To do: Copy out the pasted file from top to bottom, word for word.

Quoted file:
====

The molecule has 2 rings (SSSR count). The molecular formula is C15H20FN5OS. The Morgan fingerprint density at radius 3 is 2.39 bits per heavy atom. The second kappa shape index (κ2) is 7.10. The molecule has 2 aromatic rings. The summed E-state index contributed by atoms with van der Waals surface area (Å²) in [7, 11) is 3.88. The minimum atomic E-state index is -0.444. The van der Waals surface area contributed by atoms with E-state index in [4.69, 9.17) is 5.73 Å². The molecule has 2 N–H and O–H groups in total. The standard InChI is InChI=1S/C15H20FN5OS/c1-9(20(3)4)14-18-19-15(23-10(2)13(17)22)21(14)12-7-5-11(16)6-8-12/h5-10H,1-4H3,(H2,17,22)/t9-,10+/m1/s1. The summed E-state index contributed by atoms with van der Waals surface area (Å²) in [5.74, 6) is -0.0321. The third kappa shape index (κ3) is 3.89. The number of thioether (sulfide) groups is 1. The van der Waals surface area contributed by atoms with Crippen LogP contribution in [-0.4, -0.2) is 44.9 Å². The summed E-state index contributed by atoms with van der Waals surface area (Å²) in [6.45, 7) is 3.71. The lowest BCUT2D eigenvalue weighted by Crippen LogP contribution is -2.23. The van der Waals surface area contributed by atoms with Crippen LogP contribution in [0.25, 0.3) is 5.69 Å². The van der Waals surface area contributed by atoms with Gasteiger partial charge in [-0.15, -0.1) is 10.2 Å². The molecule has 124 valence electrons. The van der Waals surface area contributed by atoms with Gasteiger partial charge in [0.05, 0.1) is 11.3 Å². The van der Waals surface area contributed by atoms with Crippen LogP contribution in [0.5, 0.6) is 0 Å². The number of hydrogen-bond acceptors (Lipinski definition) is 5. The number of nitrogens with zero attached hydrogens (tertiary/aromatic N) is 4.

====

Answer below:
The molecule has 2 rings (SSSR count). The molecular formula is C15H20FN5OS. The Morgan fingerprint density at radius 3 is 2.39 bits per heavy atom. The second kappa shape index (κ2) is 7.10. The molecule has 2 aromatic rings. The summed E-state index contributed by atoms with van der Waals surface area (Å²) in [7, 11) is 3.88. The minimum atomic E-state index is -0.444. The van der Waals surface area contributed by atoms with E-state index in [4.69, 9.17) is 5.73 Å². The molecule has 2 N–H and O–H groups in total. The standard InChI is InChI=1S/C15H20FN5OS/c1-9(20(3)4)14-18-19-15(23-10(2)13(17)22)21(14)12-7-5-11(16)6-8-12/h5-10H,1-4H3,(H2,17,22)/t9-,10+/m1/s1. The summed E-state index contributed by atoms with van der Waals surface area (Å²) in [5.74, 6) is -0.0321. The third kappa shape index (κ3) is 3.89. The number of thioether (sulfide) groups is 1. The van der Waals surface area contributed by atoms with Crippen LogP contribution in [-0.4, -0.2) is 44.9 Å². The summed E-state index contributed by atoms with van der Waals surface area (Å²) in [6.45, 7) is 3.71. The lowest BCUT2D eigenvalue weighted by Crippen LogP contribution is -2.23. The van der Waals surface area contributed by atoms with Crippen LogP contribution in [0.25, 0.3) is 5.69 Å². The van der Waals surface area contributed by atoms with Gasteiger partial charge in [-0.15, -0.1) is 10.2 Å². The molecule has 124 valence electrons. The van der Waals surface area contributed by atoms with Gasteiger partial charge in [0.05, 0.1) is 11.3 Å². The van der Waals surface area contributed by atoms with Crippen LogP contribution in [0.5, 0.6) is 0 Å². The number of hydrogen-bond acceptors (Lipinski definition) is 5. The number of nitrogens with zero attached hydrogens (tertiary/aromatic N) is 4.